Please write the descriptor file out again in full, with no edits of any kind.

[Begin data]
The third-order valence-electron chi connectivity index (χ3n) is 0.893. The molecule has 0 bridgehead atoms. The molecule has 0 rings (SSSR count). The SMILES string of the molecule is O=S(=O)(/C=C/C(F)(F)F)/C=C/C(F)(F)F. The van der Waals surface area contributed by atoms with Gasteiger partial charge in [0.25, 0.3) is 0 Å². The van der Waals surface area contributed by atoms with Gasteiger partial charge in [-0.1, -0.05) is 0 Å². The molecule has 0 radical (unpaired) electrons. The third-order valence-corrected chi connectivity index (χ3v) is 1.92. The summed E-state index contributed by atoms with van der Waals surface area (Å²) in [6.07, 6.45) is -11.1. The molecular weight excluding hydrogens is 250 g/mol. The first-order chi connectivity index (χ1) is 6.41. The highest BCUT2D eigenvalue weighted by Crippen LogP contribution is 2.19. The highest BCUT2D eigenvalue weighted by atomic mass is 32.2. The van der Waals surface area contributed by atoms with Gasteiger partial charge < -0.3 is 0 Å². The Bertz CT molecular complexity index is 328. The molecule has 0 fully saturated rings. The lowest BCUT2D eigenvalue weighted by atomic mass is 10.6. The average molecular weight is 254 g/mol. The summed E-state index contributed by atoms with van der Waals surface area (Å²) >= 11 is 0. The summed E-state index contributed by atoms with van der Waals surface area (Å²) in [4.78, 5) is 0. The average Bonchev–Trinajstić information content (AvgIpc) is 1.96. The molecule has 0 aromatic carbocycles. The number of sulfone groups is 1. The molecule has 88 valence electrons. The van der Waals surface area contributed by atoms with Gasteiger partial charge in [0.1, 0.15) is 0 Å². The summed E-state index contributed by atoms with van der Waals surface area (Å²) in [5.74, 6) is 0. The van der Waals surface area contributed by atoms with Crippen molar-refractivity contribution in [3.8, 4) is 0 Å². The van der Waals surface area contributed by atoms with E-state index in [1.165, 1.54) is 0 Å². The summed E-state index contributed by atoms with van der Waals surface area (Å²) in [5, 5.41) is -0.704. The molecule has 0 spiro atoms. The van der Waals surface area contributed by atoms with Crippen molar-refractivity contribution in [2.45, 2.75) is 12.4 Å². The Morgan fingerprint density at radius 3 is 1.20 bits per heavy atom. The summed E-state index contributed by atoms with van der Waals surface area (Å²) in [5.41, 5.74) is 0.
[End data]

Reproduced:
The third-order valence-electron chi connectivity index (χ3n) is 0.893. The molecule has 0 bridgehead atoms. The molecule has 0 rings (SSSR count). The SMILES string of the molecule is O=S(=O)(/C=C/C(F)(F)F)/C=C/C(F)(F)F. The van der Waals surface area contributed by atoms with Gasteiger partial charge in [0.25, 0.3) is 0 Å². The van der Waals surface area contributed by atoms with Gasteiger partial charge in [-0.1, -0.05) is 0 Å². The molecule has 0 radical (unpaired) electrons. The third-order valence-corrected chi connectivity index (χ3v) is 1.92. The summed E-state index contributed by atoms with van der Waals surface area (Å²) in [6.07, 6.45) is -11.1. The molecular weight excluding hydrogens is 250 g/mol. The first-order chi connectivity index (χ1) is 6.41. The highest BCUT2D eigenvalue weighted by Crippen LogP contribution is 2.19. The highest BCUT2D eigenvalue weighted by atomic mass is 32.2. The van der Waals surface area contributed by atoms with Gasteiger partial charge < -0.3 is 0 Å². The Bertz CT molecular complexity index is 328. The molecule has 0 fully saturated rings. The lowest BCUT2D eigenvalue weighted by atomic mass is 10.6. The average molecular weight is 254 g/mol. The summed E-state index contributed by atoms with van der Waals surface area (Å²) >= 11 is 0. The summed E-state index contributed by atoms with van der Waals surface area (Å²) in [4.78, 5) is 0. The average Bonchev–Trinajstić information content (AvgIpc) is 1.96. The molecule has 0 aromatic carbocycles. The number of sulfone groups is 1. The molecule has 88 valence electrons. The van der Waals surface area contributed by atoms with Gasteiger partial charge in [0.1, 0.15) is 0 Å². The summed E-state index contributed by atoms with van der Waals surface area (Å²) in [5.74, 6) is 0. The van der Waals surface area contributed by atoms with Crippen molar-refractivity contribution in [3.8, 4) is 0 Å². The van der Waals surface area contributed by atoms with E-state index in [1.165, 1.54) is 0 Å². The summed E-state index contributed by atoms with van der Waals surface area (Å²) in [5, 5.41) is -0.704. The molecule has 0 spiro atoms. The van der Waals surface area contributed by atoms with Crippen molar-refractivity contribution in [2.45, 2.75) is 12.4 Å². The Morgan fingerprint density at radius 3 is 1.20 bits per heavy atom. The summed E-state index contributed by atoms with van der Waals surface area (Å²) in [5.41, 5.74) is 0.